In the state game against Thornton Academy, Lawrence had only 29 field goal attempts. Still, Irving was eight of 10 from the field and 11 of 12 from the foul line. After losing by six at halftime, the Bulldogs came back for a 50-43 victory.

“We knew that Thornton Academy couldn’t handle her 1-on-1, so we made it a focal point all week to get the ball inside to her,” Donato said. “And they’re a good team. They just couldn’t cover her inside.”

“I think our passing was a lot better,” Irving said. “We weren’t rushing into shots. I think we took a lot more higher-percentage shots. The more you pass the ball around, and the better looks you get, the better off of a chance you have. I think we just were a lot more patient that game, and it paid off.”

So just how good is Irving?

Good enough that Donato — who has over 500 career wins — calls her the best player he’s ever coached. According to Donato, Irving shot 41 of 47 (87.2 percent) on free throws during the playoffs.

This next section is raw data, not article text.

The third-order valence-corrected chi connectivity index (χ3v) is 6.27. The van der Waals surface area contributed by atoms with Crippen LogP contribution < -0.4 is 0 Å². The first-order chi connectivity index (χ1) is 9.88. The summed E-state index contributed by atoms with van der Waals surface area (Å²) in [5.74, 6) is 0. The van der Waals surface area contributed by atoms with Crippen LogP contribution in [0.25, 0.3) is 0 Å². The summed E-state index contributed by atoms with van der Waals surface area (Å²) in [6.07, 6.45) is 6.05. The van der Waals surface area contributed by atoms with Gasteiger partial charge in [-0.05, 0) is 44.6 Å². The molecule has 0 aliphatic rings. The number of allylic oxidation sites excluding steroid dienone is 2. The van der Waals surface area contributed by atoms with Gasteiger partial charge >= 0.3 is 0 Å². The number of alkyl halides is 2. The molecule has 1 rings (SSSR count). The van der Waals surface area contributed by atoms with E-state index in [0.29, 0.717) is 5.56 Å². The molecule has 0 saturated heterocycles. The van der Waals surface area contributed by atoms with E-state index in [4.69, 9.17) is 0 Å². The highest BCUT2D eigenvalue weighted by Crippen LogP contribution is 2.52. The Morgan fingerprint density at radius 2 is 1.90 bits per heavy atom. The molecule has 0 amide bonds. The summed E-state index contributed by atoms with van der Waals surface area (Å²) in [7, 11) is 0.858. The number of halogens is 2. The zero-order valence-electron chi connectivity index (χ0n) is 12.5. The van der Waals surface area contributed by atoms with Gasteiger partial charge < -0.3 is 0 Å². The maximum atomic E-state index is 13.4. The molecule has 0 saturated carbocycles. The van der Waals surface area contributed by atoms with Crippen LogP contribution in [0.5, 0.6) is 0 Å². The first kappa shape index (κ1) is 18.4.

“I’ve had some great players,” Donato said. “She’s the best one I’ve coached, I would say.”

Good enough that the University of Maine, which went 23-9 under coach Richard Barron this season, has offered Irving a full, four-year scholarship to play for the Black Bears.

“I was very excited, because I didn’t really expect that it was coming,” Irving said. “Coach Barron runs a great program. I’m just really excited that they wanted me to be a part of the team.”

Irving’s AAU season typically runs through July, and she said she wants to make a decision on her college choice sometime before the end of the season.

“It is overwhelming, because I really don’t want to stop playing basketball for Lawrence,” she said. “I love the team, and I love the coaching staff. I love the community and playing in front of them.”

Matt DiFilippo — 861-9243

[email protected]

Twitter: @Matt_DiFilippo